Data-stealing NetTraveler attack is back with new Java phishing attack : SSO Alert Priority High
6 September 2013
Web users are warned that NetTraveler, a high-profile advanced persistent threat (APT) that was disabled by its authors after being publicly detected in June, is once again active after being rewritten to exploit a common Java vulnerability.
NetTraveler initially infected victim computers using an exploit in Microsoft Office, which was patched by Microsoft in April this year. The new variant instead uses a Java vulnerability potentially allowing it to infect a large number of systems.
Spear-phishing attacks (those directed at specific individuals or companies) try to trick you into opening malware-laden email attachments designed to appeal to their target audiences with names such as ‘Army Cyber Security Policy 2013.doc’, ‘Activity Details.doc’ and ‘Freedom of Speech.doc’. The new variant also uses ‘watering hole’ techniques, where cybercriminals infect target websites with malware that automatically spreads to your computer when you visit the sites.
Once your computer is infected, the NetTraveler malware records your keystrokes and sends files from your system to the cybercriminals. A June estimate by security firm Kaspersky Lab suggested the first NetTraveler attack successfully stole 22 gigabytes of documents, spreadsheets, PDFs and other files from its victims.
NetTraveler previously targeted Tibetan and Uyghur activists, oil industry companies, research centres, private companies, and government bodies.
In this case, the infected sites relate to China’s Uyghur ethnic minority. Uyghur activists have been targeted with ‘spear phishing’ emails designed to lure them to the compromised websites. Once they visit the site, a Java malware application exploits a vulnerability in that software to compromise your computer.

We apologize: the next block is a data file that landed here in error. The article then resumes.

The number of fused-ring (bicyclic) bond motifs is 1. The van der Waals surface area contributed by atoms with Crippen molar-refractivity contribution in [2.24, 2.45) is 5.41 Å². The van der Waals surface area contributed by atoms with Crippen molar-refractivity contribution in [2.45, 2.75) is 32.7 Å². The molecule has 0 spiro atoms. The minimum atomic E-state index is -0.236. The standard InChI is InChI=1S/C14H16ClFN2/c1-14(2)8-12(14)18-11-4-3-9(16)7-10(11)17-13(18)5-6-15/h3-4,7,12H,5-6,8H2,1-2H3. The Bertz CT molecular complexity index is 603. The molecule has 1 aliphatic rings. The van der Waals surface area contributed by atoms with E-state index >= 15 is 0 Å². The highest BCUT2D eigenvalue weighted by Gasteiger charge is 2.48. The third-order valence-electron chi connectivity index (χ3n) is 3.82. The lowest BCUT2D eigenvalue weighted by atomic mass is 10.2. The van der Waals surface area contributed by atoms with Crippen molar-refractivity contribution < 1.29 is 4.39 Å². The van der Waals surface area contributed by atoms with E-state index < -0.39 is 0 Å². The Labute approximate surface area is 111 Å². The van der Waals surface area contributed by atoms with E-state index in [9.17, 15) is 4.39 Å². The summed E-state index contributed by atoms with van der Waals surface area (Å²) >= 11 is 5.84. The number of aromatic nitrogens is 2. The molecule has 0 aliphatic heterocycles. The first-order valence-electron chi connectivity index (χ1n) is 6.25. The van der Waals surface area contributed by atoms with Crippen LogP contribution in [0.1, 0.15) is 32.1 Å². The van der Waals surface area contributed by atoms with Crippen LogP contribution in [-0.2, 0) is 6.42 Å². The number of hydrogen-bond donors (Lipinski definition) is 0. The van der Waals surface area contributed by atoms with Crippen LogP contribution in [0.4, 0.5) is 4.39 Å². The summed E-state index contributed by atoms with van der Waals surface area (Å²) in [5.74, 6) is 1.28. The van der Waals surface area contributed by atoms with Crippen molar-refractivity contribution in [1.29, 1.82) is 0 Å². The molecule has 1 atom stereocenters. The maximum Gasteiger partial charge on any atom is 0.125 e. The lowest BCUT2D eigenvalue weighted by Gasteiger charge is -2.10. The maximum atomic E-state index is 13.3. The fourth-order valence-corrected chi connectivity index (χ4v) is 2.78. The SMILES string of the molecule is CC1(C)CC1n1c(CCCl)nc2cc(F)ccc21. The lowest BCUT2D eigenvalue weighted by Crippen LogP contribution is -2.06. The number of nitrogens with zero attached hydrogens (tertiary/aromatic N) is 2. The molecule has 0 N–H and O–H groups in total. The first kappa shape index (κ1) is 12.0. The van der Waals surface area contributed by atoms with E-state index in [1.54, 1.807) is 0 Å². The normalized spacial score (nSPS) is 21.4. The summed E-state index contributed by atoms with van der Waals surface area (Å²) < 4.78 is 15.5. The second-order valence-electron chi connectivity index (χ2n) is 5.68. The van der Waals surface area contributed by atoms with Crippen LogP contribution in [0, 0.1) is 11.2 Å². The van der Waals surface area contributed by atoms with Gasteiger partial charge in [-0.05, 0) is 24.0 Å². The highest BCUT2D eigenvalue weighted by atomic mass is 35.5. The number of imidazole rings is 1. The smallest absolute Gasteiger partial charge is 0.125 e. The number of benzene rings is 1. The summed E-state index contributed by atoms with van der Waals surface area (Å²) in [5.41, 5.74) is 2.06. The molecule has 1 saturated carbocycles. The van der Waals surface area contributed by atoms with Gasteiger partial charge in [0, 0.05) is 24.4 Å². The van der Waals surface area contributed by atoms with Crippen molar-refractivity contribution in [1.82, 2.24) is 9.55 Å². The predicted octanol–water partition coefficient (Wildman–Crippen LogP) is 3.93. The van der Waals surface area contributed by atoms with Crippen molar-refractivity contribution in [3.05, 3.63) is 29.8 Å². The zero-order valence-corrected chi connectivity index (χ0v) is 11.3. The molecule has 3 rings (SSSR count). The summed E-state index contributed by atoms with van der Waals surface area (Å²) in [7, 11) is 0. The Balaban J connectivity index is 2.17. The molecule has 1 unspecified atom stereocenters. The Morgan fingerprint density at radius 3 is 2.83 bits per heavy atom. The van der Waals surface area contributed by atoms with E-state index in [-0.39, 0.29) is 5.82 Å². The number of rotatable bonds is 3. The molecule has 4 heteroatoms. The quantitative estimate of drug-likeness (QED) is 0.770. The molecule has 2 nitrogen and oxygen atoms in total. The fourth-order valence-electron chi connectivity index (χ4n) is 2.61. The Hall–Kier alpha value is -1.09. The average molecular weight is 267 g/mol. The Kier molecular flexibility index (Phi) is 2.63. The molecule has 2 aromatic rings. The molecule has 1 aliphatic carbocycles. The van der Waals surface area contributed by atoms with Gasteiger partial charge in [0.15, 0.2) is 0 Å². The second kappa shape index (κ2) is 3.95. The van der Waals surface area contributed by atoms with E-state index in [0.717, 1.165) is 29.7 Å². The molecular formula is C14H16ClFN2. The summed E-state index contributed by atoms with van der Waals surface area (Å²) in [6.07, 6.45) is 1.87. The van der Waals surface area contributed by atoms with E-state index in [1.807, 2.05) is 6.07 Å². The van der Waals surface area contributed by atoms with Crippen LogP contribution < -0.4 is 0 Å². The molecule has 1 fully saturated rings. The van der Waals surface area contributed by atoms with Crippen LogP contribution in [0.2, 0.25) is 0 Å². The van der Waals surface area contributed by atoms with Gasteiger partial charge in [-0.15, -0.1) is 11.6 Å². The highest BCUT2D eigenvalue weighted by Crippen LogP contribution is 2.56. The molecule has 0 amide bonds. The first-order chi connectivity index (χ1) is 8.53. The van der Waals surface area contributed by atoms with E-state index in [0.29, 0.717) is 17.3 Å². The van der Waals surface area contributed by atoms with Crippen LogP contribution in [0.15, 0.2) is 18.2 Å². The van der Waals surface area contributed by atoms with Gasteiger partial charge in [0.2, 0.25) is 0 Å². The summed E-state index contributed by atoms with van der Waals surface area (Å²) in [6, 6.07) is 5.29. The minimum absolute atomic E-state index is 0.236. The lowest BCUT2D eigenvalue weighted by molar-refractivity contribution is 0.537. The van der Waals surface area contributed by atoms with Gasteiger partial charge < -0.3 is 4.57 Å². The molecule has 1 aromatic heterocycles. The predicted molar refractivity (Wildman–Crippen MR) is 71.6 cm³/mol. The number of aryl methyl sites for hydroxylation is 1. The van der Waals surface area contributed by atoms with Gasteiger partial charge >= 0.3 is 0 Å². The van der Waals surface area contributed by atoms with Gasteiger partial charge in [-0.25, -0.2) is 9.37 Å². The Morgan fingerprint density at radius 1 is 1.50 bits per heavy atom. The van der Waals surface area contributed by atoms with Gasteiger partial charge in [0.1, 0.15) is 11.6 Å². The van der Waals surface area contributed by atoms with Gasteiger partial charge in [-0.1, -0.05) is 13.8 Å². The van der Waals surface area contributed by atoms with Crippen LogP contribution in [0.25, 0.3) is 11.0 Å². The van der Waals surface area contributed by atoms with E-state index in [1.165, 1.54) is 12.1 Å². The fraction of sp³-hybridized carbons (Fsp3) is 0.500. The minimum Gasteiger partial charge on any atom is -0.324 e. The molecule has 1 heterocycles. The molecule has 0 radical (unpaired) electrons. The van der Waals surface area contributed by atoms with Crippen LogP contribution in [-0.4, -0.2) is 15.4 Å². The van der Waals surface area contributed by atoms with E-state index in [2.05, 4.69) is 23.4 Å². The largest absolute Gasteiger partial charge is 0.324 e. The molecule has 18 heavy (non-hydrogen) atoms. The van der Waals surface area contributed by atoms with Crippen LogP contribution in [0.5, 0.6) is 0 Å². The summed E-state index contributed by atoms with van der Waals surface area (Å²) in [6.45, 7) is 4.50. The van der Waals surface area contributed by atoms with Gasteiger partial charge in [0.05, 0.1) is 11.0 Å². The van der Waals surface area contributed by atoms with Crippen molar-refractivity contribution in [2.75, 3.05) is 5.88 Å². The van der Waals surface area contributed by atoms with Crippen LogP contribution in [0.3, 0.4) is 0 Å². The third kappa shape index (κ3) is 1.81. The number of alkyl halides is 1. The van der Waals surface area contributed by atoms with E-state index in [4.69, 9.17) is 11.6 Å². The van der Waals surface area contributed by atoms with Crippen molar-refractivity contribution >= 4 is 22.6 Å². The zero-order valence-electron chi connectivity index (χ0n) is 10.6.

Kaspersky Lab, which reported the new variant of NetTraveler and its new Java infection vector, has warned that the resurgence of NetTraveler suggests the responsible group is likely planning larger targeted attacks. you.
You can check to see if you have Java on your computer by visiting the Java website and clicking “Do I have Java?”.
How to set automatic updates on your computer.
FAQ about Java on Macs.
Oracle Java SE 7 update 21 is also available for Macs running OSX 10.7 or later.
Although Apple no longer officially supports Java for Snow Leopard, it has released an update for OSX 10.6 for users wishing to continue using Java.
Apple has also released updates for Safari, which allows Java applets to be enabled on a website by website basis.
You can check for updates via Apple menu > Software Update.
You can update Java by visiting Oracle’s website, or via the Java control panel.
Oracle provides useful answers to FAQ’s on its website, including how to set automatic updates and notifications, as well as how to disable Java in your browser.
In recent months, Stay Smart Online has provided advice about using Java. You should evaluate your need for Java and manage your computer accordingly.
The information provided here is of a general nature. Everyone's circumstances are different. If you require specific advice you should contact your local technical support provider.
Information provided by Kaspersky Lab’s Global Research and Analysis Team (GReAT).
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This information has been prepared by Enex TestLab for the Department of Broadband, Communications and the Digital Economy ('the Department'). It was accurate and up to date at the time of publishing.
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